Fourth of July spending is projected to increase 58 percent over last year.
Independence Day spending fizzled last year; but according to one survey of consumer spending trends, more Americans plan to party like it’s 1776.
Fourth of July spending is projected to increase 58 percent, with revelers planning to spend an average of $300, according to an annual survey by Visa. That’s up from an average of $190 last year. The survey also found that more Americans will be getting into the spirit. Only 12 percent of respondents said they did plan to spend anything on the Independence Day holiday, a drop from 21 percent last year.
Which region can take holiday spending bragging rights? The Visa survey forecasts that Northeasterners will spend the most ($454), followed by Southerners ($339), Westerners ($206) and Midwesterners ($195),
But Midwesterners, along with their Southern compatriots, pick up the slack when it comes to buying fireworks. Not hampered by as many legal restrictions or the limited access, they are forecast to spend twice as much on fireworks as those in the Northeast and the West. And men, the Visa forecast of Fourth of July consumer spending trends reports, plan to spend more than twice what women plan to spend on fireworks.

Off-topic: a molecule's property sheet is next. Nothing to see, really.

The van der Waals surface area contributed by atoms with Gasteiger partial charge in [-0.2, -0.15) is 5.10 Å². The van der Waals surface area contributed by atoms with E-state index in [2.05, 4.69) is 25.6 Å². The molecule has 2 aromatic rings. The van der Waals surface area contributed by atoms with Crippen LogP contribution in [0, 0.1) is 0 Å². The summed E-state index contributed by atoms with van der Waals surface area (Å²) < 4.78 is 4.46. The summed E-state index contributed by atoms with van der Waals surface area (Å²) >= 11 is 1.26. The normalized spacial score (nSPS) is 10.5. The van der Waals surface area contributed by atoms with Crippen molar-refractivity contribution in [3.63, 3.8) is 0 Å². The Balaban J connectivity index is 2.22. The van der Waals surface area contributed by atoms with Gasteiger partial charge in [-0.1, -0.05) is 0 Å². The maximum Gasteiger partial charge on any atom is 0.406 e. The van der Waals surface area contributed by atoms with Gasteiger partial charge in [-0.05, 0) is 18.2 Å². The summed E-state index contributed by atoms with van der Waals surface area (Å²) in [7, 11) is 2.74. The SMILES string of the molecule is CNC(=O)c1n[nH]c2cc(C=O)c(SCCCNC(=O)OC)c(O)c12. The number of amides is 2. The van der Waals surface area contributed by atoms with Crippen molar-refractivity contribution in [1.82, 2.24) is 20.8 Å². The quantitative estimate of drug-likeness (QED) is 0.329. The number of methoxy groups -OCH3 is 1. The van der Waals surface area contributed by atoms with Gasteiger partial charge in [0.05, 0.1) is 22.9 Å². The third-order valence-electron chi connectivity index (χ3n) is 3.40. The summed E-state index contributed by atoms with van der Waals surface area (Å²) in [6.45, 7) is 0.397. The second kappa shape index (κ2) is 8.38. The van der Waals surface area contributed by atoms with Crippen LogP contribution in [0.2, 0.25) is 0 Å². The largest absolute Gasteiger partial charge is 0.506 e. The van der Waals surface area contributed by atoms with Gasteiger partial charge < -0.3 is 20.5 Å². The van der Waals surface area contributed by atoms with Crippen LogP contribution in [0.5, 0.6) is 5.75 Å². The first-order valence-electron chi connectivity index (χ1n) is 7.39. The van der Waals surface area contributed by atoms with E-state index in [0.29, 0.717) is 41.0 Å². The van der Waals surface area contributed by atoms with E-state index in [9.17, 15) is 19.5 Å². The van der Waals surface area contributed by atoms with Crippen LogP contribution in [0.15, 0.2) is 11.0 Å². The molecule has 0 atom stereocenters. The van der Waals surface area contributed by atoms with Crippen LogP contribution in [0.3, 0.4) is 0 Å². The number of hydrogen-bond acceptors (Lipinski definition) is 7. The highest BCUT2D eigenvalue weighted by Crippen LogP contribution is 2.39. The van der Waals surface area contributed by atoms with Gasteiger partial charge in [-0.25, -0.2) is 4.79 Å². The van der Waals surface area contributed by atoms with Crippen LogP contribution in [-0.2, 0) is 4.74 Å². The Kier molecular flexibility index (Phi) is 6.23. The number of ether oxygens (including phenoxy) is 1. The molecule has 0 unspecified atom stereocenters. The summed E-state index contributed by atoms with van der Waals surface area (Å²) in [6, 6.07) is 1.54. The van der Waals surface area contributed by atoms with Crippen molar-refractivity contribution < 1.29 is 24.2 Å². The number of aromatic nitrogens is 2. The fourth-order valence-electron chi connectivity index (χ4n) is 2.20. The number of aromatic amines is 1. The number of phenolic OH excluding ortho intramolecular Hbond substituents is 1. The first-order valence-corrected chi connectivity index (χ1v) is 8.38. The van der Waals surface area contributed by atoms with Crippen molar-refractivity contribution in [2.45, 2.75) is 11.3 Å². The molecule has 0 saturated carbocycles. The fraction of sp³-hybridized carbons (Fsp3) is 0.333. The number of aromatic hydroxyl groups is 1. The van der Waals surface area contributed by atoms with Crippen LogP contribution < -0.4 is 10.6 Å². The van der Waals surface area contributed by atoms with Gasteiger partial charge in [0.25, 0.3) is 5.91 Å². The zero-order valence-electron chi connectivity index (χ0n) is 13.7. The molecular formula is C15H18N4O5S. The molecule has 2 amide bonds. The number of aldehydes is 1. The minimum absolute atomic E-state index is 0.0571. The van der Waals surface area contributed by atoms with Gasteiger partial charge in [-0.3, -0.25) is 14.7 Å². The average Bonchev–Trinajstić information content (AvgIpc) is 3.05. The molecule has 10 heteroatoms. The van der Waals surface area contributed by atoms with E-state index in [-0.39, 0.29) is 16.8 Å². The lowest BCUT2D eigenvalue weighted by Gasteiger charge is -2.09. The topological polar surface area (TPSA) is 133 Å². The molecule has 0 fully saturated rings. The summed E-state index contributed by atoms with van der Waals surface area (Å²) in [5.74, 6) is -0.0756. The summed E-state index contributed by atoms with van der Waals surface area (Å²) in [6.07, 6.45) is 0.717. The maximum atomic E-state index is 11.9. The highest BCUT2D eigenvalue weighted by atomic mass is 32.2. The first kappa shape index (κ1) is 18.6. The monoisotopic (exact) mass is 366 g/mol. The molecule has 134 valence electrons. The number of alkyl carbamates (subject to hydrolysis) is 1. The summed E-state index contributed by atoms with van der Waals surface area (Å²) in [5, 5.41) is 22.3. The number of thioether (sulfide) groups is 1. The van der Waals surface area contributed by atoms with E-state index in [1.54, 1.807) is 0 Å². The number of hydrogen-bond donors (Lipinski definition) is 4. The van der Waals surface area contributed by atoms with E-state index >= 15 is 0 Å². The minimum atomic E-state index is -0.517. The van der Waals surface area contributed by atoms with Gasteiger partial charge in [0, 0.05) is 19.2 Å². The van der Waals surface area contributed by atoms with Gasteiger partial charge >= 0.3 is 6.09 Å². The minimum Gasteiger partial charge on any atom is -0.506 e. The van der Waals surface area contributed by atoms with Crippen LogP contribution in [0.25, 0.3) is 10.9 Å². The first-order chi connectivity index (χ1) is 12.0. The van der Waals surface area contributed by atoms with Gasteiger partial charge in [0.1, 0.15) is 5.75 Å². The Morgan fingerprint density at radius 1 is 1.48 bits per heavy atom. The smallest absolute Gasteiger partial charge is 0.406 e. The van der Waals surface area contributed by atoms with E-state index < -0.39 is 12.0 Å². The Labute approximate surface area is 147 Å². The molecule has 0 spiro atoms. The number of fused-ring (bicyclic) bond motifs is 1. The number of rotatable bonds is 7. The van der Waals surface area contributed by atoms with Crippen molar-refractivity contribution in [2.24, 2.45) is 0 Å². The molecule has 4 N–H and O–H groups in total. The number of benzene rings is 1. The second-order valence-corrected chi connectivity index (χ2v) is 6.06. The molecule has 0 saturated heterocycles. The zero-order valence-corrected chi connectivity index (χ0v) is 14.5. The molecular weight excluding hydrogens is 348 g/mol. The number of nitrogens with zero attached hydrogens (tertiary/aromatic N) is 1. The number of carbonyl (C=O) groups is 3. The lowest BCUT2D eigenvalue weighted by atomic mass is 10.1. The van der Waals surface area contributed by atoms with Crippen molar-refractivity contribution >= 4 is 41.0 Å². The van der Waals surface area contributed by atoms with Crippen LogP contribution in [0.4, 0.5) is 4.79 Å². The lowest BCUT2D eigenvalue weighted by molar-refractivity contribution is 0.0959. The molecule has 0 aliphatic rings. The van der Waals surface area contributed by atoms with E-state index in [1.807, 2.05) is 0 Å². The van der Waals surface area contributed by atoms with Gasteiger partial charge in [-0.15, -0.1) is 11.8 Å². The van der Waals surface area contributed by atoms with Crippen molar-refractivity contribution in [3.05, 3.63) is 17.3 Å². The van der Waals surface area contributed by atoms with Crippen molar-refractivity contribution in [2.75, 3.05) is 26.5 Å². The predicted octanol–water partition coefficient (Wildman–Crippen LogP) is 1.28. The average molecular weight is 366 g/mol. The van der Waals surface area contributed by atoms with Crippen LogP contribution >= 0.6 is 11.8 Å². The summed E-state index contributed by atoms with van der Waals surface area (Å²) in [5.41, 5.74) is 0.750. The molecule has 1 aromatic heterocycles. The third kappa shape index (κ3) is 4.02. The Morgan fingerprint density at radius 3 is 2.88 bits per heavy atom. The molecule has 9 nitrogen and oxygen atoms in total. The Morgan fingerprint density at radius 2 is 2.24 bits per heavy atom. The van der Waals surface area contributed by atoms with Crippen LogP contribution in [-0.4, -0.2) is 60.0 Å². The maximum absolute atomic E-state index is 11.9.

Those looking to spend a frugal Fourth should find activities in their own backyard (or perhaps their friends’ or neighbors’) A record number of Americans (seven-in-ten, or more than 164 million people)e will be attending a Fourth of July barbeque, cookout, or picnic, while 117 million will attend a local fireworks show, according to a recent Independence Day survey released by the National Retail Federation. Thirty-eight million plan to attend a parade. ,
This survey finds spending on patriotic items flagging. Forty-two percent of respondents said they would not be purchasing additional patriotic merchandise in anticipation of the holiday. Still, 142 million said they already own a flag, and nearly half said they already own star-spangled clothing such as a patriotic t-shirt or hat.
Related story: Economic challenges can’t cloud Fourth of July celebrations. Click here to read more.
Donald Liebenson writes news and features for Millionaire Corner. He has been published in the Chicago Tribune, The Chicago Sun-Times, The Los Angeles Times, Fiscal Times, Entertainment Weekly, Huffington Post, and other outlets. He has also served as a marketing writer for Chicago-based Questar Entertainment and distributor Baker & Taylor.
A graduate of the University of Southern California, he is married with a college-age son. He also writes extensively about entertainment.